January 31, 2017

The Fiscal Month in Review: Healthcare, Taxes, and Debt

When Donald Trump was inaugurated on January 20, he entered office with the highest debt-to-GDP ratio of any incoming president since Harry Truman.

A few days after his inauguration, the nonpartisan Congressional Budget Office released new projections indicating that deficits will reach $1 trillion by 2023 and total $9.4 trillion over the next ten years. In 2027, the national debt will reach 89 percent of GDP, more than double the 50-year historical average, according to the report.

As debt rises, interest costs are projected to more than double over the next decade, threatening to crowd important investments in our economic future.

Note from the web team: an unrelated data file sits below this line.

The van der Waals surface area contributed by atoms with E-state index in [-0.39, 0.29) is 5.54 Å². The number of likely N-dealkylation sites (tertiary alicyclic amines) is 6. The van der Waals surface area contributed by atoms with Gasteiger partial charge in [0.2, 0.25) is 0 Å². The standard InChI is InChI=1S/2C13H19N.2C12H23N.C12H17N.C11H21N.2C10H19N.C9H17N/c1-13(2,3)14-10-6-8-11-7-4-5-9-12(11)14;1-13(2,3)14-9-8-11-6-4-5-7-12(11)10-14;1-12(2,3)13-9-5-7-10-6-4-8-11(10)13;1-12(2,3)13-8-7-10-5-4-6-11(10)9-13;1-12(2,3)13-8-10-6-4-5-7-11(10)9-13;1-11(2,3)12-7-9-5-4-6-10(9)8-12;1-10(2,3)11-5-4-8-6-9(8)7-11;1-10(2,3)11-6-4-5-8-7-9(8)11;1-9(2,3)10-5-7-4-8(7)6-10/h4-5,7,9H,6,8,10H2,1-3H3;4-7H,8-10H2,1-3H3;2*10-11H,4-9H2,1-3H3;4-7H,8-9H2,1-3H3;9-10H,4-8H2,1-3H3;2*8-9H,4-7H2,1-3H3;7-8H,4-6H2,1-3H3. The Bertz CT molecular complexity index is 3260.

More immediately, House and Senate leaders have identified healthcare reform as a top priority. As lawmakers consider whether and how to repeal and replace the Affordable Care Act, one legislative tool they may use is called reconciliation, a procedure originally created to expedite the passage of tax and spending legislation, but which has been utilized differently in recent years.

Republicans have indicated that tax reform is next on their agenda, but lawmakers differ on proposed border adjustments and whether tax cuts need to be revenue neutral.

U.S. economic growth remains steady but sluggish, expanding 1.9 percent in the fourth quarter.


 

The Fiscal Response to the Coronavirus

Here’s everything Congress has done to respond to the coronavirus so far.

National Debt Clock

See the latest numbers and learn more about the causes of our high and rising debt.